Researchers Identify How Does The Brain Know When To Pay Attention

Brain News: International team of scientists has found the cognitive computations underlying our fast reactions to future events and how we know whether and when to pay attention.

A boxer needs to respond to her opponent as fast as possible in order to predict and prevent the next attack. Such fast reactions are based on estimates of whether and when events will occur.

According to previous studies, every future event has two distinct kinds of uncertainty: Whether it will happen within a given time span, and if so when it will likely occur. Researchers from the Max Planck Institute for Empirical Aesthetics (MPIEA) and New York University (NYU) examined how these two different sources of uncertainty affect human anticipatory behavior.

They conducted a simple experiment – they systematically manipulated the probabilities of whether and when sensory events will occur and analyzed human reaction time behavior and reported two novel results.

First, the probability of whether an event will occur has a highly dynamic effect on anticipation over time. Second, the brain’s estimations of whether and when an event will occur take place independently.

The findings published in the journal Proceedings of the National Academy of Sciences (PNAS), indicate that the human brain dynamically adjusts its readiness to respond based on separate probability estimates of whether and when events occur. This study explains how the human brain predicts future events in order to interact accordingly with the environment.

To Know More You May Refer To:

Matthias Grabenhorst, Laurence T. Maloney, David Poeppel, Georgios Michalareas. Two sources of uncertainty independently modulate temporal expectancy. Proceedings of the National Academy of Sciences, 2021; 118 (16): e2019342118 DOI: 10.1073/pnas.2019342118

Up Next

Lucid Dying: Patients Recall Near-Death Experiences During CPR

Lucid Dying

Science News

A research team at NYU Grossman School of Medicine explored the unique phenomenon of CPR-related “lucid dying” experiences. The study was presented in the American Heart Association's Scientific Sessions of 2022.

The Study

The researchers examined 567 men and women from 25 hospitals in the US and the UK, who had CPR and other resuscitation methods used on them after cardiac arrest.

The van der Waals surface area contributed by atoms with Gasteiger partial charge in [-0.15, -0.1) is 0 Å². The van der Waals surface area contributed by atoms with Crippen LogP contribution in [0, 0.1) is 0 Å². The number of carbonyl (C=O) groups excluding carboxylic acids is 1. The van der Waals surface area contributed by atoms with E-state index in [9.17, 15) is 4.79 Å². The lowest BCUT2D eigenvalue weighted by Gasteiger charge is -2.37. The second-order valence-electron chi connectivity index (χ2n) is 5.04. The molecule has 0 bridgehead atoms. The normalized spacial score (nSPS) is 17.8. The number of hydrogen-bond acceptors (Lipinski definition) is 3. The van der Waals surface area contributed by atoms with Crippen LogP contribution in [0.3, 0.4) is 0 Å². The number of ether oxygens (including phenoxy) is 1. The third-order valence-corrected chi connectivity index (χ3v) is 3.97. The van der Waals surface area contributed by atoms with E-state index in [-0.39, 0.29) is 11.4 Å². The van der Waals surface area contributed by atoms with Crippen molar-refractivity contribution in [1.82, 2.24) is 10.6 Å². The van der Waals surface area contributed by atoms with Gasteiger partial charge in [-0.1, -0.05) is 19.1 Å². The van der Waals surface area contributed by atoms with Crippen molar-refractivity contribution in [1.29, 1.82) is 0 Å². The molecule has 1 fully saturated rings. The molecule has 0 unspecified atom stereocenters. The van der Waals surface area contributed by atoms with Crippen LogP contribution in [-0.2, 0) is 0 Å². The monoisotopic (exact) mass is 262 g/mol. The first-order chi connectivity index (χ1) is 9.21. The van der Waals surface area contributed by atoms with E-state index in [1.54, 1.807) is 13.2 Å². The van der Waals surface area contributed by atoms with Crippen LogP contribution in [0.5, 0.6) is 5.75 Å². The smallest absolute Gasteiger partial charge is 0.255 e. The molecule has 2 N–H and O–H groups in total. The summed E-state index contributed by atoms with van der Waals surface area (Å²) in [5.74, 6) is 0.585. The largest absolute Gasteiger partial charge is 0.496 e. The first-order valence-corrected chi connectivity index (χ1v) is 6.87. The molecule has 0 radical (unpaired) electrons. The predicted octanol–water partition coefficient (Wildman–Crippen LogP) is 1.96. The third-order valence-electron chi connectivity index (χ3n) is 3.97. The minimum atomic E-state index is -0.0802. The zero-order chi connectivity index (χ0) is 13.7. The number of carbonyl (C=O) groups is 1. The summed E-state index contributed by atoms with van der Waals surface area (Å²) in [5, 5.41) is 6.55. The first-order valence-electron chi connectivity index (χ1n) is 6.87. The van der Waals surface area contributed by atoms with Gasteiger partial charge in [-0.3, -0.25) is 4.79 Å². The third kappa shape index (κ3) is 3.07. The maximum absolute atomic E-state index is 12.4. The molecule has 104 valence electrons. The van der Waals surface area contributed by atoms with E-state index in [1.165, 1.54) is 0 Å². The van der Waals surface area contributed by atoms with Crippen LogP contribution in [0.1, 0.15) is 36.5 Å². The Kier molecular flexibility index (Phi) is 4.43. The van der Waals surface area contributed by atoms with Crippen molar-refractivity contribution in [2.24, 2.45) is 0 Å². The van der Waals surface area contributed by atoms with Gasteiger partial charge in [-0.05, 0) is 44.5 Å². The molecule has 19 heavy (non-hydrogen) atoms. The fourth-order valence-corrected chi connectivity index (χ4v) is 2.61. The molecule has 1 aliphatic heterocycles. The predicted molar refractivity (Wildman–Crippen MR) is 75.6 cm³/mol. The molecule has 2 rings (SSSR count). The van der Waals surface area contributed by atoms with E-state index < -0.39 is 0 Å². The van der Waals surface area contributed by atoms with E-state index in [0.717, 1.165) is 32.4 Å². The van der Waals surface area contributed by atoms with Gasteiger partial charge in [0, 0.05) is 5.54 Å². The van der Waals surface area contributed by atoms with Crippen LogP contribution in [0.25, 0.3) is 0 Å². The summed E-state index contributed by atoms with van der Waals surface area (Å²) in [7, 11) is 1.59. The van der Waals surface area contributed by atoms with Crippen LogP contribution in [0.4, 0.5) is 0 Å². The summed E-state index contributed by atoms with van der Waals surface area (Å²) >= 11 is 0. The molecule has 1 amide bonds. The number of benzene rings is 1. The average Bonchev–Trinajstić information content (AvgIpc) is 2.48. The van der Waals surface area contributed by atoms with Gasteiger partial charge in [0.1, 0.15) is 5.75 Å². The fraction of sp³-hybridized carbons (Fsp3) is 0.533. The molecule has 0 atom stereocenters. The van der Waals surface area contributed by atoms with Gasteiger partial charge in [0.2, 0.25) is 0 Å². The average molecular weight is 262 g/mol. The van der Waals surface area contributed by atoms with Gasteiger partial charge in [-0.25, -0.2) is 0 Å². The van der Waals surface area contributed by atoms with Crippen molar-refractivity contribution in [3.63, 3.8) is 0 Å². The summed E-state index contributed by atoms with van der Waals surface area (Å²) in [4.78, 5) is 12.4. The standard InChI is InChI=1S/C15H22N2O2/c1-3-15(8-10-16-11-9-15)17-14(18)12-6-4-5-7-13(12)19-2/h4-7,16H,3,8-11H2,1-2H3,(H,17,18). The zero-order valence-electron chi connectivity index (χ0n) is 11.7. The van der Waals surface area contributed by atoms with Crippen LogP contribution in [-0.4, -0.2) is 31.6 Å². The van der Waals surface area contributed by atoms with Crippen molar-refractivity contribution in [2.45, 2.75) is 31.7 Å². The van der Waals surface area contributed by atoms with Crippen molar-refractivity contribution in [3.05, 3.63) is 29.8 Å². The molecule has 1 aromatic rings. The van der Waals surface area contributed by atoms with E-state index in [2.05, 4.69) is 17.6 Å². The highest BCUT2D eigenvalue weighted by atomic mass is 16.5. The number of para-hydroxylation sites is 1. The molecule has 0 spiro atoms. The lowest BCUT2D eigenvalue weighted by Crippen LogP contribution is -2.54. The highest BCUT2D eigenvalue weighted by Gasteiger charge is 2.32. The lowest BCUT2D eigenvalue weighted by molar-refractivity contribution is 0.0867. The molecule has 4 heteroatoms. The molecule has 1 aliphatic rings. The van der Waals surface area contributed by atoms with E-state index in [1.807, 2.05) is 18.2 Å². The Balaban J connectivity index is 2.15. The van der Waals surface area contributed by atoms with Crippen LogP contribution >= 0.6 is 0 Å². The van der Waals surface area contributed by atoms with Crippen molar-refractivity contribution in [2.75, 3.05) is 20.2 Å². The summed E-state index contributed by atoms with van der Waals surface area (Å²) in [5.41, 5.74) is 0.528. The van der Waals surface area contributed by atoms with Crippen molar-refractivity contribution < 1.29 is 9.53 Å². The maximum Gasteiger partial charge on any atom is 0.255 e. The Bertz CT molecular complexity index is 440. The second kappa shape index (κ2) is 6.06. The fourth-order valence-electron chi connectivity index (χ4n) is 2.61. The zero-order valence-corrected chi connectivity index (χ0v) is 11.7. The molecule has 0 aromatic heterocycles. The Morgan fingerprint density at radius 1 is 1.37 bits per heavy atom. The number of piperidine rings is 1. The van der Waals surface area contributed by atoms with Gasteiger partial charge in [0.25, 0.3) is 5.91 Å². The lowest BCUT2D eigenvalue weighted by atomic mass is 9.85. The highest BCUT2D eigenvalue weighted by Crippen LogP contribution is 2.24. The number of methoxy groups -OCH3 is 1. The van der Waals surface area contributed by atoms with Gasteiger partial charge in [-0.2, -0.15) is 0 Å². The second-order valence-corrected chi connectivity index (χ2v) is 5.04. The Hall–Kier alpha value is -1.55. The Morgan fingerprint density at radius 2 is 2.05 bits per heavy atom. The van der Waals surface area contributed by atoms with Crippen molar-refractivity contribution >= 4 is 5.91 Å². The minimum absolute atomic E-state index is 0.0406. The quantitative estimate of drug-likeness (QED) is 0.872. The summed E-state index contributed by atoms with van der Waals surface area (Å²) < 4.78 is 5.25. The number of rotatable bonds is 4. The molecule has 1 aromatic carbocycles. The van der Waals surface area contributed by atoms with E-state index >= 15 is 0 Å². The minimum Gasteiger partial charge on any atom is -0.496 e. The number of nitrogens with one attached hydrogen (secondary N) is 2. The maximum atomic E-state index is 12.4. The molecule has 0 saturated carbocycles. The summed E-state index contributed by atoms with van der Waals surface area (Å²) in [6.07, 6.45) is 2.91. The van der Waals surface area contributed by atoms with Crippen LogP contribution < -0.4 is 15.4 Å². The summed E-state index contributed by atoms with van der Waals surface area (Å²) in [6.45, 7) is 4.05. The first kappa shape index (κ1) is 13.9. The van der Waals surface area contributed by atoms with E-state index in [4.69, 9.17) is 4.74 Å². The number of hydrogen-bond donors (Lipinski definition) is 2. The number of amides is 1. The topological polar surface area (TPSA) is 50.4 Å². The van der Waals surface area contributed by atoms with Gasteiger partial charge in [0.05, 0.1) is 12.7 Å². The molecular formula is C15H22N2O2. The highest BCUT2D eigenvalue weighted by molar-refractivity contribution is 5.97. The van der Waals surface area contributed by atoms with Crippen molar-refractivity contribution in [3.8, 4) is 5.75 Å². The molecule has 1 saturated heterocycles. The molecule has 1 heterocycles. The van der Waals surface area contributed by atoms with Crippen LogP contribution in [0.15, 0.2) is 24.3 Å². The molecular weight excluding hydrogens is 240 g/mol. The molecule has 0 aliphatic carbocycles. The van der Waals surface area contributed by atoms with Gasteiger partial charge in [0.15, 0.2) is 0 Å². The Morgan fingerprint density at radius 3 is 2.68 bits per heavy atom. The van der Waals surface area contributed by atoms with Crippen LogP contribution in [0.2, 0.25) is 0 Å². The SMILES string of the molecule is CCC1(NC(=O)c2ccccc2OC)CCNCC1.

The participants were asked to recall death experiences and recordings of their hidden brain activity were also made. The results were then tallied with the testimonies of 126 community survivors of cardiac arrest with se


READ FULL ARTICLE ⇲
Up Next

Did You Know Breathing Shapes Our Brain And Mental Health?

Breathing Shapes Our Brain And Mental Health

Brain News

A team of researchers at Aarhus University provided insights into how breathing shapes our brains and impacts our mental health. The study is published in the journal Psychological Review.

The Study

The researchers conducted a series of experiments using a combination of human and animal neuroimaging. They also reviewed previously conducted research on the respiration-brain interaction and the calming effect of breathing on the brain.

They examined how the act of breathing exerts a rhythmic influence on neural oscillations, thereby promoting healthy perception, emotional regulation, and cognition.


READ FULL ARTICLE ⇲
Up Next

Long-Term Effects of Childhood Traumas: Study Finds

Long-Term Effects of Childhood Traumas

Mental Health News

A team of researchers at the Desert Research Institute, in the US, explored the long-term health risks of childhood traumas. The study is published in the journal Frontiers in Psychiatry.

The Study

The researchers surveyed more than 16,000 people from the Reno area in Nevada as part of the Healthy Nevada Project. The participants answered questions about their social environments and experiences during their childhood and adolescent years. These included information about emotional, physical, or sexual mistreatment, parental neglect, and substance abuse in the household.

The survey data wa


READ FULL ARTICLE ⇲
Up Next

Research Shows The Power Of Thank You In A Marriage

The Power Of Thank You For Couples

Psychology News

A team of researchers at the University of Illinois, Urbana-Champaign, explored the power of Thank You! in couple relationships. The study is published in the Journal of Social and Personal Relationships.

The Study

In order to understand how does relational gratitude protect couples, the researchers studied 316 middle-aged African American couples in rural Georgia for over 15 months.

The participants completed assessments about conflict resolution, perceived gratitude, expressions of gratitude, financial strain, perceived levels of relationship satisfaction, and perceived levels of relations


READ FULL ARTICLE ⇲
Up Next

How To Improve Mental Health: Just Ensure You Fulfill These 3 Criteria

How To Improve Mental Health

Research is looking into easy ways when it comes to how to improve mental health.

A good relationship, passion, and a healthy exercise regime have cropped up as considered factors to improve mental health.

Experts have confirmed the benefits of certain influential factors on mental health. A recent spate of studies explored the positive link between fulfilling relationships, passion, adequate exercise, and sound mental well-being.

3 Steps To Improve Mental Health

Relationships


READ FULL ARTICLE ⇲
7 Frustrating Things About Living With BPD Black Friday: Is It Triggering Impulsive Buying? The Healing Power Of Music Therapy This Is Not Autism Method Acting And How Its Psychological Toll Runs Deep What You Want To Hear And What You Need To Hear Matthew Perry Opens Up About His Tough Struggle With Addiction What Are The Manipulation Techniques? 5 Honest Parenting Truths For You To Save Do Horror Movies Negatively Impact Our Mental Health? 7 Ways To Overcome Sleeplessness Signs of Depression in Men, Women, and Teens